PDF Version

Licenses for Immigrant Drivers in Massachusetts

By Nicole Rodriguez, September 15, 2015

Immigrants make important contributions to the Massachusetts economy. They spend income as consumers and contribute to state and local taxes.1 Yet, they often face barriers to full inclusion and economic stability. For instance, many immigrants with specific training and credentials from their home country have a difficult time finding jobs in their field because these foreign credentials often aren’t recognized here. And due to budget cuts, many immigrants seeking to improve their skills are left on waiting lists for high-demand programs like adult basic education and English language learner classes.2 Additionally, many residents in Massachusetts are unable to drive because of their immigration status, further impeding their integration into our communities and our economy.

While immigration policy is largely a federal issue, states can develop local policies that address the reality that many immigrants do live in our communities. For instance, a growing number of states (11 to date) offer access to driver’s licenses to all residents, regardless of immigration status. Providing access can help ensure that all drivers have the necessary qualifications and insurance to be on the road, something that affects all drivers, immigrant or not. Access to driver’s licenses also supports participation in the local economy and allows people to complete basic day-to-day tasks like taking their kids to school or going to medical appointments.

Setting up a system that can reliably verify the identification of people coming from a wide range of different countries does come with some practical implementation challenges. For instance, determining standards for acceptable documentation--such as passports, birth certificates, and other foreign documents—can be complicated since countries issue these documents in different ways. States should weigh these challenges against the practical considerations of increasing driver competence, family well-being, and highway safety.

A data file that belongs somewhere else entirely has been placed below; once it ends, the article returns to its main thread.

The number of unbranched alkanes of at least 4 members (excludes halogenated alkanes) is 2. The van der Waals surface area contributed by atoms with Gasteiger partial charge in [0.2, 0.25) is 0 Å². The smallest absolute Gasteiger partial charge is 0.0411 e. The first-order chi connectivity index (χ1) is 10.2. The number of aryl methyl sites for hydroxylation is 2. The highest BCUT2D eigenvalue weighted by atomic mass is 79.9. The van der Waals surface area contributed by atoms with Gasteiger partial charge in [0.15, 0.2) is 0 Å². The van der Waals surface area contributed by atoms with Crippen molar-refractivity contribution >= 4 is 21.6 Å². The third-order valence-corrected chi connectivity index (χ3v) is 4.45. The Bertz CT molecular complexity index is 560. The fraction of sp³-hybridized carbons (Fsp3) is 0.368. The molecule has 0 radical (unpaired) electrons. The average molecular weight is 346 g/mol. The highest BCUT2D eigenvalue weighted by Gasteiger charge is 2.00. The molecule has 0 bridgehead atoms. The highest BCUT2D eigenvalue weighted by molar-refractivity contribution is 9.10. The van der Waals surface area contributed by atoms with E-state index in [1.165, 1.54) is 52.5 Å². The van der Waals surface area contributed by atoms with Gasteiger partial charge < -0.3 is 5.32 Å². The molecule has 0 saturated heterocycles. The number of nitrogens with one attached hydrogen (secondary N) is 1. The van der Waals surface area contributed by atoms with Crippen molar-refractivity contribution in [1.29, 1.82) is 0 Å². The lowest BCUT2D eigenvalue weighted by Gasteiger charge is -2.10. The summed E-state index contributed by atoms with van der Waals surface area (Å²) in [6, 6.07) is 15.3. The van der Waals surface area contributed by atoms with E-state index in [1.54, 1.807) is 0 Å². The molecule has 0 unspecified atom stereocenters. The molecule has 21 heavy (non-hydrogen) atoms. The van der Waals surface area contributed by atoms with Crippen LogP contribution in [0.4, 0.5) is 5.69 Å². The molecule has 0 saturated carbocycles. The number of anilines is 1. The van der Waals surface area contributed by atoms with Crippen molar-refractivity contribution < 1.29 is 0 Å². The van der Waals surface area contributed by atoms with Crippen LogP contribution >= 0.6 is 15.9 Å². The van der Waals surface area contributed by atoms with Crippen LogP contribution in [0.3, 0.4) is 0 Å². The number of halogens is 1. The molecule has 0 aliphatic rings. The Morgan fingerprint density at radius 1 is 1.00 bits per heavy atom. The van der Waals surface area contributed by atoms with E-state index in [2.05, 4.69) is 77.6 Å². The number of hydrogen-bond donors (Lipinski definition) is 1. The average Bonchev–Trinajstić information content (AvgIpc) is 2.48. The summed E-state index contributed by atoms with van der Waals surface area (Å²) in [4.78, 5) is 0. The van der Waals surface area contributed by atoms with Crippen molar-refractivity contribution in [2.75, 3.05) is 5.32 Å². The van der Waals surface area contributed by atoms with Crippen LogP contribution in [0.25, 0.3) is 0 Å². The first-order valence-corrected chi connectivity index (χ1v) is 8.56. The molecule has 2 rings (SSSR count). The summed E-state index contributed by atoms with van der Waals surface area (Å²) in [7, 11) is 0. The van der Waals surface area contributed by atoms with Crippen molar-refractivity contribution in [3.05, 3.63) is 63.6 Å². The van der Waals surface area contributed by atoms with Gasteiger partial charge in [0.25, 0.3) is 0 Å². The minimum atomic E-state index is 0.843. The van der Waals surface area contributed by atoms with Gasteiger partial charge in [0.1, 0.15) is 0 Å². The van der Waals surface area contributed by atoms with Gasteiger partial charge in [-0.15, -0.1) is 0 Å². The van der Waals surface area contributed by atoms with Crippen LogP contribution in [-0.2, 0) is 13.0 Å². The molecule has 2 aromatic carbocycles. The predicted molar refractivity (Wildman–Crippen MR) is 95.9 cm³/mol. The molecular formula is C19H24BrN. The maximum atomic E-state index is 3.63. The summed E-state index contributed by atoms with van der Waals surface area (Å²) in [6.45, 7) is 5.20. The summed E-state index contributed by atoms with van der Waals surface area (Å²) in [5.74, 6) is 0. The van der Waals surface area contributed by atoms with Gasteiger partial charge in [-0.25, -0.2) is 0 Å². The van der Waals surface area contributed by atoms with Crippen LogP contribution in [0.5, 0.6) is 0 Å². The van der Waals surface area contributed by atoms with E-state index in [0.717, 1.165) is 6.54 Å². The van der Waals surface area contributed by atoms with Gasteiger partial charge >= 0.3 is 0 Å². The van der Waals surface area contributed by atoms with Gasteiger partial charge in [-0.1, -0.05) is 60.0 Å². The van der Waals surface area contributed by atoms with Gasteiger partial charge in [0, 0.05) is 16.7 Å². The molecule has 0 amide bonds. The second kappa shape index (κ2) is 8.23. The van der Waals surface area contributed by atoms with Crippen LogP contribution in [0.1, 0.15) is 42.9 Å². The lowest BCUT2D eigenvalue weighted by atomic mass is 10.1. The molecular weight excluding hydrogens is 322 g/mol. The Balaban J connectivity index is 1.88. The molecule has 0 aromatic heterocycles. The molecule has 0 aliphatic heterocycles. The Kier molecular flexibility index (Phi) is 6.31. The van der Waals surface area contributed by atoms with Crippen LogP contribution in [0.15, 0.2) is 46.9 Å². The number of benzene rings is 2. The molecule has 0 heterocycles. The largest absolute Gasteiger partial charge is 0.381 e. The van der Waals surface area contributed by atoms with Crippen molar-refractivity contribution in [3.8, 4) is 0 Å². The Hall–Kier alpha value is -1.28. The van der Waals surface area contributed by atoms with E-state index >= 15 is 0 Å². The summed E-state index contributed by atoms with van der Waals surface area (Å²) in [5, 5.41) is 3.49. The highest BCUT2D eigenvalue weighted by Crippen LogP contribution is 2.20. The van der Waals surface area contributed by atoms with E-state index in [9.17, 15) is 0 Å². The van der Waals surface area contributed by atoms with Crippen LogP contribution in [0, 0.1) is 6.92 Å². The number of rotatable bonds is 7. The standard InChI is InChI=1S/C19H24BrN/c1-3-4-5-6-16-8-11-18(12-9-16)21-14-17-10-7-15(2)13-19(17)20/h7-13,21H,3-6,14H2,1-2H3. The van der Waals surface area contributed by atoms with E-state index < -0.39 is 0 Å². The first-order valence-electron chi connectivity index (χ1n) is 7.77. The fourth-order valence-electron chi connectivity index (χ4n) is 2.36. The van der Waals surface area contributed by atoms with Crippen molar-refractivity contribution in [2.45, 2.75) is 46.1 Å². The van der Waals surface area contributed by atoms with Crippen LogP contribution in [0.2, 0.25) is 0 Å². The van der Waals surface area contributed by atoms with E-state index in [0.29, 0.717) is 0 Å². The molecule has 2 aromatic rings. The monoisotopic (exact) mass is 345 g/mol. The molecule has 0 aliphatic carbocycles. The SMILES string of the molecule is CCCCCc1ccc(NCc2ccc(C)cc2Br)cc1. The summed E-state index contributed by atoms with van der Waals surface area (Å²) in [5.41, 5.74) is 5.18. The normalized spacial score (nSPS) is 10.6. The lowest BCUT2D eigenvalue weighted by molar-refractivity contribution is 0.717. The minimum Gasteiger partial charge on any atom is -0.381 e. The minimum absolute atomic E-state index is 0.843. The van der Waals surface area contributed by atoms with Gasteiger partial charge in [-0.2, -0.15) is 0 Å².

Our state’s driver’s license system helps provide an important public safety function. To be licensed, drivers must demonstrate basic knowledge of traffic laws, have good vision, and pass a driving test. In addition, drivers must keep their licenses up-to-date through periodic renewals and carry automobile insurance, protecting oneself and others in the case of an accident. The AAA Foundation for Traffic Safety reports that unlicensed drivers are almost 5 times more likely to be in a fatal accident than licensed drivers.3

Expanding access to driver’s licenses can help improve roadway responsibility and accountability. Police can do their jobs more effectively when all drivers have a driver’s license, as it would allow them to identify drivers and access accurate traffic records. Local law enforcement officials have stated that driver’s licenses can help avoid time that not only police would have to use to identify someone without a license but also first responders’ ability to identify individuals they are helping in medical emergencies.4

In general, increasing access to driver’s licenses can help facilitate a more trusting relationship between law enforcement and immigrant communities. These communities would be more likely to come forward as victims and witnesses of crimes because they have licenses to identify themselves.5


In Massachusetts, more than 80 percent of residents rely on a vehicle to get to work.6 In fact, the average commute time for foreign-born immigrants living in Massachusetts is about half an hour, higher than the national average.7 Having a license can help immigrants find better job matches by opening up options to work overtime, change work schedules and gain additional responsibilities, all of which can improve the local economy.8 In addition, it can help businesses with higher concentrations of foreign-born workers, such as farming, landscaping and construction, which require workers to travel to various locations and transport tools and materials.9